When I set out to make a fresh mint ice cream, I was looking for peppermint rather than spearmint. Peppermint is sweeter and more refreshing.
Through my search, I met Val Jorgensen, who owns a beautiful farm outside Columbus where she grows herbs, wildflowers, and pear trees; keeps bees; and raises sheep. Val and I worked together over several summers to find the perfect mint for our ice cream. We finally settled on a cool black peppermint with the strange official name of Robert Mitchum Mint. This varietal has a strong, sweet peppermint scent, and it also has a high concentration of oils, which are essential to a flavorful ice cream.
To flavor our Backyard Mint Ice Cream Recipe, we roughly tear mint leaves, then cold-soak them in the ice cream base overnight. Tearing the mint bruises the leaves and opens the oil pockets, releasing the scent into the cream. Don't care for mint? You can substitute any fresh herb. Makes about 1 quart
2 cups whole milk
1 tablespoon plus 1 teaspoon cornstarch
1 1/2 ounces (3 tablespoons) cream cheese, softened
1/8 teaspoon fine sea salt
1 1/4 cups heavy cream
2/3 cup sugar
2 tablespoons light corn syrup
A large handful of fresh mint from your backyard or farmers' market, leaves roughly torn into small pieces
Mix about 2 tablespoons of the milk with the cornstarch in a small bowl to make a smooth slurry.
Whisk the cream cheese and salt in a medium bowl until smooth.
Fill a large bowl with ice and water.
Combine the remaining milk, the cream, sugar, and corn syrup in a 4-quart saucepan, bring to a rolling boil over medium-high heat, and boil for 4 minutes. Remove from the heat, and gradually whisk in the cornstarch slurry.
Bring the mixture back to a boil over medium-high heat and cook, stirring with a heatproof spatula, until slightly thickened, about 1 minute. Remove from the heat.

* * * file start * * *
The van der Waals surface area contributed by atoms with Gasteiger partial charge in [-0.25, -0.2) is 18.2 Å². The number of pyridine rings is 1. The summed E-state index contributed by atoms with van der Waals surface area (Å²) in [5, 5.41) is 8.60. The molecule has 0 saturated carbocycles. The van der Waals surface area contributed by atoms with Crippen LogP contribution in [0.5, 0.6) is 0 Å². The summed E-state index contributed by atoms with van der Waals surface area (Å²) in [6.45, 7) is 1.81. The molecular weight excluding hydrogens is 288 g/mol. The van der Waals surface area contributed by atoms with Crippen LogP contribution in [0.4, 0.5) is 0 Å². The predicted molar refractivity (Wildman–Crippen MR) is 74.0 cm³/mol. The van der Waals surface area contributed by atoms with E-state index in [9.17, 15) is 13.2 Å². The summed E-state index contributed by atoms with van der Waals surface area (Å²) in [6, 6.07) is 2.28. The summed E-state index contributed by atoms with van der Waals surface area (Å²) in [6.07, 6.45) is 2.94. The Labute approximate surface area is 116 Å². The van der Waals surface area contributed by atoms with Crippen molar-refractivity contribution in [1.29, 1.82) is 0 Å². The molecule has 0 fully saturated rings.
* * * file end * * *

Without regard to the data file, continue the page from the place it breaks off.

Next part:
Gradually whisk the hot milk mixture into the cream cheese until smooth. Add the mint. Pour the mixture into a 1-gallon Ziploc freezer bag and submerge the sealed bag in the ice bath. Let stand, adding more ice as necessary, until cold, about 30 minutes. Refrigerate to steep for 4 to 12 hours.
Strain out the mint. Pour the ice cream base into the frozen canister and spin until thick and creamy.
Pack the ice cream into a storage container, press a sheet of parchment directly against the surface, and seal with an airtight lid. Freeze in the coldest part of your freezer until firm, at least 4 hours.
Pairs well with: Dark chocolate, of course. Chocolate fudge cookies, for ice cream sandwiches. Rum or whiskey and some seltzer, for an interesting float.
Read more: Learn how to make frozen desserts for the summer, including ice cream, sorbet and more, in Discover the Many Delicious Types of Frozen Desserts.
Photo By Fotolia/anjelagr
This Backyard Mint Ice Cream Recipe was reprinted from Jeni’s Splendid Ice Creams at Home by Jeni Britton Bauer, published by Artisan, a division of Workman Publishing, 2013.
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